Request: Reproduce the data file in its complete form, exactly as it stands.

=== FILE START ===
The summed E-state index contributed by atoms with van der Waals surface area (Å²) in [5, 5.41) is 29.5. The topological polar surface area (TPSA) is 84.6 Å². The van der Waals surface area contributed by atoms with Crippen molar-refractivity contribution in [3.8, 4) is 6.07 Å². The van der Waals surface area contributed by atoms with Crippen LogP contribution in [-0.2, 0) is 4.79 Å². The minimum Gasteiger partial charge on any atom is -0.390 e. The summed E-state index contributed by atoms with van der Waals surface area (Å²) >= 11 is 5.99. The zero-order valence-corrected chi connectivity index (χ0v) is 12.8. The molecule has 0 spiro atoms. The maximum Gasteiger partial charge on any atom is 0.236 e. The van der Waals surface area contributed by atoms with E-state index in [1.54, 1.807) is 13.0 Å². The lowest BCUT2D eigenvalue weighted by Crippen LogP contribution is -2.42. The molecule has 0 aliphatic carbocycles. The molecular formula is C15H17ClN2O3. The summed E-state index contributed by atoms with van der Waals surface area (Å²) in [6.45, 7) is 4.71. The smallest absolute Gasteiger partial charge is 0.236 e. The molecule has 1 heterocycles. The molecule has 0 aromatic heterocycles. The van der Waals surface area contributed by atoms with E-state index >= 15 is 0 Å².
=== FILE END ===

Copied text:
The summed E-state index contributed by atoms with van der Waals surface area (Å²) in [5, 5.41) is 29.5. The topological polar surface area (TPSA) is 84.6 Å². The van der Waals surface area contributed by atoms with Crippen molar-refractivity contribution in [3.8, 4) is 6.07 Å². The van der Waals surface area contributed by atoms with Crippen LogP contribution in [-0.2, 0) is 4.79 Å². The minimum Gasteiger partial charge on any atom is -0.390 e. The summed E-state index contributed by atoms with van der Waals surface area (Å²) >= 11 is 5.99. The zero-order valence-corrected chi connectivity index (χ0v) is 12.8. The molecule has 0 spiro atoms. The maximum Gasteiger partial charge on any atom is 0.236 e. The van der Waals surface area contributed by atoms with E-state index in [1.54, 1.807) is 13.0 Å². The lowest BCUT2D eigenvalue weighted by Crippen LogP contribution is -2.42. The molecule has 0 aliphatic carbocycles. The molecular formula is C15H17ClN2O3. The summed E-state index contributed by atoms with van der Waals surface area (Å²) in [6.45, 7) is 4.71. The smallest absolute Gasteiger partial charge is 0.236 e. The molecule has 1 heterocycles. The molecule has 0 aromatic heterocycles. The van der Waals surface area contributed by atoms with E-state index >= 15 is 0 Å².